Excerpt: The first feature directed by prolific television director, who co-wrote with Stephen Volk, 2011’s The Awakening is set in the England of 1921 and introduces us to a woman named Florence Cathcart who has come to some notoriety for her ability to expose supernatural incidents as hoax.
Conclusion: The Awakening isn't going to rouse a tried and true horror aficionado any more than it will wake the dead. But as routine haunted house genre pics go, it's a decent one. Even better than decent I'd argue. Murphy and Volk struggle with the ending, but the cast and crew rally to rewarding ends to keep the film kicking, and do so as if the story is more poignant and meaningful than it actually is.
Conclusion: There's a grim moodiness to 'The Awakening,' but its horror concepts fall flat. The haunted house movie has been done over and over. There's just nothing here that warrants special mention. There's nothing that distances this movie from the hundreds of other ghostly movies out there. The video presentation is a peculiar one to say the least. The audio is great though. It provides most of the scares.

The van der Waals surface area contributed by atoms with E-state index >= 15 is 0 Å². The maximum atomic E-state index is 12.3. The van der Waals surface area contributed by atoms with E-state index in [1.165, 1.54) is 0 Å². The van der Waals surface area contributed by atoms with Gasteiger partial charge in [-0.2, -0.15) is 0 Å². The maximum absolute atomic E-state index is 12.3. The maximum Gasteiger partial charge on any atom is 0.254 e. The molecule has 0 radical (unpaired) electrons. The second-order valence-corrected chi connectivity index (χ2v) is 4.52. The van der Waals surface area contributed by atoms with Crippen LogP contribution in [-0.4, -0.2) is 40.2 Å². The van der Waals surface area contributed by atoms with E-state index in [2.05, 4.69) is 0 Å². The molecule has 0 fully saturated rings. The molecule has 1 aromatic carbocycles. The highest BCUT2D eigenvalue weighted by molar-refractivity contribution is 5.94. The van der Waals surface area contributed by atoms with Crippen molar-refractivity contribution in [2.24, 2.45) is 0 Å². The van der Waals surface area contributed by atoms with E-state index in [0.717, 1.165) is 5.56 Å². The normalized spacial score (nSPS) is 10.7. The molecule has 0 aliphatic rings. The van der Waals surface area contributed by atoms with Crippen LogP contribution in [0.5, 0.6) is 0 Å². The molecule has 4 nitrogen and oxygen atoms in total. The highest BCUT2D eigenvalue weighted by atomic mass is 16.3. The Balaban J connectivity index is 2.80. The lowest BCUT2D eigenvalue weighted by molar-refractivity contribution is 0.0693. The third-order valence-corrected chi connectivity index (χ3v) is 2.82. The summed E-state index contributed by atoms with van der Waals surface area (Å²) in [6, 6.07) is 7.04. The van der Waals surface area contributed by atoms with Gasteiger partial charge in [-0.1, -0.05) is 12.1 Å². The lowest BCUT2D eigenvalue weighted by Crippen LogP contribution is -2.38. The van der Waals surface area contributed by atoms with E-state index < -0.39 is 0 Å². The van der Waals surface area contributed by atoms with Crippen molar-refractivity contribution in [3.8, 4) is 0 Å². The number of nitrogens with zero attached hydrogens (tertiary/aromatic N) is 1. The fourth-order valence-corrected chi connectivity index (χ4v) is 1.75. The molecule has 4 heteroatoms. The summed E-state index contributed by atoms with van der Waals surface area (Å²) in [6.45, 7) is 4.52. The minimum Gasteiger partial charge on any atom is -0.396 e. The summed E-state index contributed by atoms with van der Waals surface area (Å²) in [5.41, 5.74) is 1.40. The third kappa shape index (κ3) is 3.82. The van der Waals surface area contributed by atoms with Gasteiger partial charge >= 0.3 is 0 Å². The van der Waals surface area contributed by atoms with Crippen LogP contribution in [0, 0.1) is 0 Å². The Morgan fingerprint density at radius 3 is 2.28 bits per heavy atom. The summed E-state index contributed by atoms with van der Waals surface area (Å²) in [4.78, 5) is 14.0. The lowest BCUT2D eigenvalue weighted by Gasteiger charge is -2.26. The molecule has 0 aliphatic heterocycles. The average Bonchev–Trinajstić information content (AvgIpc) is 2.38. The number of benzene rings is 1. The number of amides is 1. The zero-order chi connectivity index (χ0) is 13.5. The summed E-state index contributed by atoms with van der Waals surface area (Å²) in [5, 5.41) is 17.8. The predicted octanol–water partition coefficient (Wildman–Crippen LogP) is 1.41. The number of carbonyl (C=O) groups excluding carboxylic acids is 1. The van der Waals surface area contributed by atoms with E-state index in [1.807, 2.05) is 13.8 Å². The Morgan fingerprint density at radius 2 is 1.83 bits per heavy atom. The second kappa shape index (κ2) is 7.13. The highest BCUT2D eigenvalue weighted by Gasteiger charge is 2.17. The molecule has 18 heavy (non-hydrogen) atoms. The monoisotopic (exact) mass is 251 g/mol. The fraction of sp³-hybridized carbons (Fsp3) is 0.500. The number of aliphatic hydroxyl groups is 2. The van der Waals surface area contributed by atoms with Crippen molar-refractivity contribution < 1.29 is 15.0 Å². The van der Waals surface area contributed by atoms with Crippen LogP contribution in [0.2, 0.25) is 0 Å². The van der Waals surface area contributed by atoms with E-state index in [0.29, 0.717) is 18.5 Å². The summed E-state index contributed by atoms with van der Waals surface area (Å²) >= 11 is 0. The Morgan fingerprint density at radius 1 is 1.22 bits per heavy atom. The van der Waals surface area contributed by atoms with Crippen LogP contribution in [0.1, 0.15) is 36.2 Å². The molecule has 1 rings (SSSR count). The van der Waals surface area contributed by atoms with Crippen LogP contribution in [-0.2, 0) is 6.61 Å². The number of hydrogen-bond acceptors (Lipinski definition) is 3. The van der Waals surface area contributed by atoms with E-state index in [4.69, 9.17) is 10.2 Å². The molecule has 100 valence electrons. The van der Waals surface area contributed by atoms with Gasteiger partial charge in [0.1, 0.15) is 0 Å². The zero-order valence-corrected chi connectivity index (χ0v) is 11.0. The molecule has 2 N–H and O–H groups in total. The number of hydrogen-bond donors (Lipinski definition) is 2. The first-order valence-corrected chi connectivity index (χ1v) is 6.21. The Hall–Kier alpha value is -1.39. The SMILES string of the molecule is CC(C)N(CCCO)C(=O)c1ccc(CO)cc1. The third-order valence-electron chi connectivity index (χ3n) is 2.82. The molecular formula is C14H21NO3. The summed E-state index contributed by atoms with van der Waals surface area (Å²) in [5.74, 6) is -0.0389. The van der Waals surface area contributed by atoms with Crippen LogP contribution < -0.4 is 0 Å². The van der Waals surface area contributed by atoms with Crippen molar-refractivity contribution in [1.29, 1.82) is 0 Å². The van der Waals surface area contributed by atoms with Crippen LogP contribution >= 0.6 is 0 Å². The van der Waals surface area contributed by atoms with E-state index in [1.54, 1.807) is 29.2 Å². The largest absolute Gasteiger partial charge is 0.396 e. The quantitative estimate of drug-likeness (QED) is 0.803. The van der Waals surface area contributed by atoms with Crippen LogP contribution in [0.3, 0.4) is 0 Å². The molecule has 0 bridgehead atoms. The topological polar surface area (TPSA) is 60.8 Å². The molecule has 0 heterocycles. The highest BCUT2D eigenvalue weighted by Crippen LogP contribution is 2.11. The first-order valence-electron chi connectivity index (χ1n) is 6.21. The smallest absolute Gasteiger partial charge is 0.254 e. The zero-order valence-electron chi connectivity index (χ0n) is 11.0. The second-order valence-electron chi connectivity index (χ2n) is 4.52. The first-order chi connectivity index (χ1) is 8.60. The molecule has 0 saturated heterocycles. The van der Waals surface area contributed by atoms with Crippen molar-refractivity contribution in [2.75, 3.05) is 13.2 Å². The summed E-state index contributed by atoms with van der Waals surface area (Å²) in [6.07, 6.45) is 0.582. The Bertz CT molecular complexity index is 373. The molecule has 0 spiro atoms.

Excerpt: If ParaNorman , also in theaters now, is a stop-motion-animated spin on the tried-and-true Scooby-Doo formula, then Nick Murphy’s The Awakening is the handsome, period-sensitive and refined interpretation of the beloved Ruby-Spears cartoon. Standing in for the investigative Scooby gang is Florence Cathcart (Rebecca Hall), a skeptical ghost hunter operating in London in the years following World War I, when – as title cards inform – influenza and battle claimed more than...
Excerpt: The Awakening 's general premise (and opening scene particularly) recall Red Lights , from just a couple of weeks back; the broad strokes are reminiscent of The Others and last spring's Woman in Black ; hell, there's even a shout-out to Psycho , with a replication of the peephole shot that rivals Gus Van Sant's.
Excerpt: Set in a 1921 England still reeling from World War I and the influenza pandemic that followed, The Awakening is an upscale supernatural tale in the vein of The Orphanage and The Others , a film that tries to balance its genre elements with human drama. It succeeds more with the latter than the former, though the film does include a few effective chills, thanks to its elegantly creepy setting—an old manor house turned boarding school—and its use of period...
Summary: Though handsome to look at, so-so supernatural chiller "The Awakening" recalls "The Others," "The Orphanage" and other haunted-house tales of recent vintage, making an impression more derivative than memorable.